Standoff Land-Attack Missile-Expanded Response (SLAM-ER)
Boeing [BA] developed the SLAM (AGM-84E) and SLAM-ER (AGM-84H) surface strike weapons, which are derived from the AGM-84A Harpoon anti-ship missile originally developed by McDonnell Douglas.
SLAM-ER is a combat-tested precision strike missile for use against ships, structures, hardened targets and bunkers at ranges beyond 135 nautical miles. SLAM-ER carries a 500-pound titanium blast-fragmentation warhead. The missileÃs guidance system includes an infrared seeker, a jam-resistant multi-channel Global Positioning System receiver and a ring laser gyro. Terminal guidance includes an electro-optical sensor with datalink and pilot interface to a stop motion aimpoint update capability that freezes a targetÃs image display allowing the pilot to select and guide the missile to a specific aimpoint.
Both the SLAM and SLAM-ER have been used in combat, deployed from the NavyÃs Boeing F/A-18-series fighters and other attack aircraft. SLAM was used against Iraqi forces during Operation Desert Storm and during operations over the Balkans.
In June 2002 South Korea signed with the U.S. government a letter of offer and acceptance for SLAM-ER missiles, to be used aboard KoreaÃs Boeing F-15K fighter aircraft.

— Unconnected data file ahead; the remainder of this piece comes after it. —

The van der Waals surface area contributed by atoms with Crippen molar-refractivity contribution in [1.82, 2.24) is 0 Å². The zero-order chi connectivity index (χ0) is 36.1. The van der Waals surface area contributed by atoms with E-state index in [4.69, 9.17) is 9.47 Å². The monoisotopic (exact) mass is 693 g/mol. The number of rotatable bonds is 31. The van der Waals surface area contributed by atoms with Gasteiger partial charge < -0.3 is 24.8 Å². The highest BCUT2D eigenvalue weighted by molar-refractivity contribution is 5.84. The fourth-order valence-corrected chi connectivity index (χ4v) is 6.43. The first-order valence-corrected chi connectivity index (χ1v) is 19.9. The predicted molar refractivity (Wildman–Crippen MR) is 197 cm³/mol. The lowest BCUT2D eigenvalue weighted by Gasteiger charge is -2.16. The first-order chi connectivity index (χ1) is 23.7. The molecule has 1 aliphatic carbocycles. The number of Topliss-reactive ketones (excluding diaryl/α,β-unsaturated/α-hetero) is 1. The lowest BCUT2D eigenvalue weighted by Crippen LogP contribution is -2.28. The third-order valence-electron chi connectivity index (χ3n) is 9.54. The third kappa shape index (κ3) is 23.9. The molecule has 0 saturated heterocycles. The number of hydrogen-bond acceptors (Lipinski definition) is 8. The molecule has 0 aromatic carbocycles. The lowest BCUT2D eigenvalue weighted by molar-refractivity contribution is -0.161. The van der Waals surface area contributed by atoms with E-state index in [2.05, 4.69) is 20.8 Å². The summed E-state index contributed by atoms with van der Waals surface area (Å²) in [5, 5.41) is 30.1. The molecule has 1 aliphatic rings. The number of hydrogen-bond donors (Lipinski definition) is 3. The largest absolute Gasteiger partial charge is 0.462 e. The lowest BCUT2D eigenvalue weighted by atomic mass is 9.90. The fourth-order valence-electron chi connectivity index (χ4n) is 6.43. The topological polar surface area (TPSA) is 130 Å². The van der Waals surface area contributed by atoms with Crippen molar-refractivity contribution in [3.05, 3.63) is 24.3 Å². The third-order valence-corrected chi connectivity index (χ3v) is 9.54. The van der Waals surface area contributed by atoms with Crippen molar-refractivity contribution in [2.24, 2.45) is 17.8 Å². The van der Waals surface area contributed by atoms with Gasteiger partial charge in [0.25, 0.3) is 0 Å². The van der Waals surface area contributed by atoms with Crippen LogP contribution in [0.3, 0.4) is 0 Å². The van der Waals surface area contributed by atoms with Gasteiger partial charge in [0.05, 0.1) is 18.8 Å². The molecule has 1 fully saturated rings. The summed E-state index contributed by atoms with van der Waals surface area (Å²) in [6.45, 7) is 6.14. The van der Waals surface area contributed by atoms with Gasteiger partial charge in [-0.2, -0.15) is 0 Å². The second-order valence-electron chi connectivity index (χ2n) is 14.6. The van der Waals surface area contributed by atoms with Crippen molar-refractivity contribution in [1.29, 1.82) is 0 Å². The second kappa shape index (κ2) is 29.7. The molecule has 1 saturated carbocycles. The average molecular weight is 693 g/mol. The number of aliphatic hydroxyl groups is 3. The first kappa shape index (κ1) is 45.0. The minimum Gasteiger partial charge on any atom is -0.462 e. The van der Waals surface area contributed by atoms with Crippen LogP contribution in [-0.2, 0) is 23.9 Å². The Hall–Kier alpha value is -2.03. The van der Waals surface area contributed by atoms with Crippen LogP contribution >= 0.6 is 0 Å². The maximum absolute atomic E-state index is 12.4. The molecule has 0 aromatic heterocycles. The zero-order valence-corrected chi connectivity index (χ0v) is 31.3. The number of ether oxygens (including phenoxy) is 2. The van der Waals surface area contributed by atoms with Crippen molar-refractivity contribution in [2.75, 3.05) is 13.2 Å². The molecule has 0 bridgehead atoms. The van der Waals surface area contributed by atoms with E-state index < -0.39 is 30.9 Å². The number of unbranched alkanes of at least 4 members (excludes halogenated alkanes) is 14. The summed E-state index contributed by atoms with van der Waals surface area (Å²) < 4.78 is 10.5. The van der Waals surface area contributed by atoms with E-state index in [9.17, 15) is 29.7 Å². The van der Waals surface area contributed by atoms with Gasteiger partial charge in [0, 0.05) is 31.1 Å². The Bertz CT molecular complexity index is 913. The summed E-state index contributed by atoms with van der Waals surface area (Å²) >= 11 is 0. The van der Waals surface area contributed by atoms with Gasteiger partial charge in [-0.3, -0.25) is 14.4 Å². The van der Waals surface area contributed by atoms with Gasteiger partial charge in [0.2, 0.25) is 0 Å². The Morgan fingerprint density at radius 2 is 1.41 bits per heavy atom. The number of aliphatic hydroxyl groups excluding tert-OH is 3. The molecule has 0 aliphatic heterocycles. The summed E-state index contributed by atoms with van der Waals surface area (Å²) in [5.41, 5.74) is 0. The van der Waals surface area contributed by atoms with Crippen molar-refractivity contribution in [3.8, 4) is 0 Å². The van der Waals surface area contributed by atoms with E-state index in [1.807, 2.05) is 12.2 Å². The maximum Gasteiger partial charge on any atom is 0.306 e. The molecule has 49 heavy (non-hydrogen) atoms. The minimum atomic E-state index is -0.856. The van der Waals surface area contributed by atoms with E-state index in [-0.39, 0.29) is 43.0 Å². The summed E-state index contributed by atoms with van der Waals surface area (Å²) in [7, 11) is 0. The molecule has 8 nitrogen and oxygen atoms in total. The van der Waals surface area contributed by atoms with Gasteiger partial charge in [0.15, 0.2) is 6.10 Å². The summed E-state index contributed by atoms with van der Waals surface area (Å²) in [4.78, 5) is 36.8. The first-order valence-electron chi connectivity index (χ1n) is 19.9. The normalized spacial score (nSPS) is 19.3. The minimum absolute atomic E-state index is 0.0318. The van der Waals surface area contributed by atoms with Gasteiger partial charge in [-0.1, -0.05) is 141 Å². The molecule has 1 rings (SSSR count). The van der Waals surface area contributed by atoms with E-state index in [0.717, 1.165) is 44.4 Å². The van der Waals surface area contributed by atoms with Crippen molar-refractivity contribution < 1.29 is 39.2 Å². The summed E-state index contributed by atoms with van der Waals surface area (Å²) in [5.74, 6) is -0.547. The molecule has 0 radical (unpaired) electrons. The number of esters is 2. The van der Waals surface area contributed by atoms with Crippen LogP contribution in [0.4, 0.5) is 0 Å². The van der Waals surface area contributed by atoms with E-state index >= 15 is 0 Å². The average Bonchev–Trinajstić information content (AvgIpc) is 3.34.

The Navy is building an inventory of more than 500 SLAM-ER missiles, with 120 new missiles ordered in December 2002. In May 2000 the Navy and DoD approved SLAM-ER for full-rate production. In September 2002 the Navy completed operational evaluation of an automatic target acquisition capability upgrade for SLAM-ER, making this the first missile in DoDÃs arsenal with the ability to use intelligence imagery loaded before aircraft launch which, when compared to actual scene data, help to automatically determine aimpoints. The Navy desired ATA capability to enhance the SLAM-ERÃs performance in complex cluttered urban environments. The Navy is to back-fit earlier SLAM-ER units with ATA capability and in December 2002 approved the upgrade for fleet use. SLAM-ER is in production with Boeing Integrated Missiles Systems and 27 sub-component suppliers in 22 states.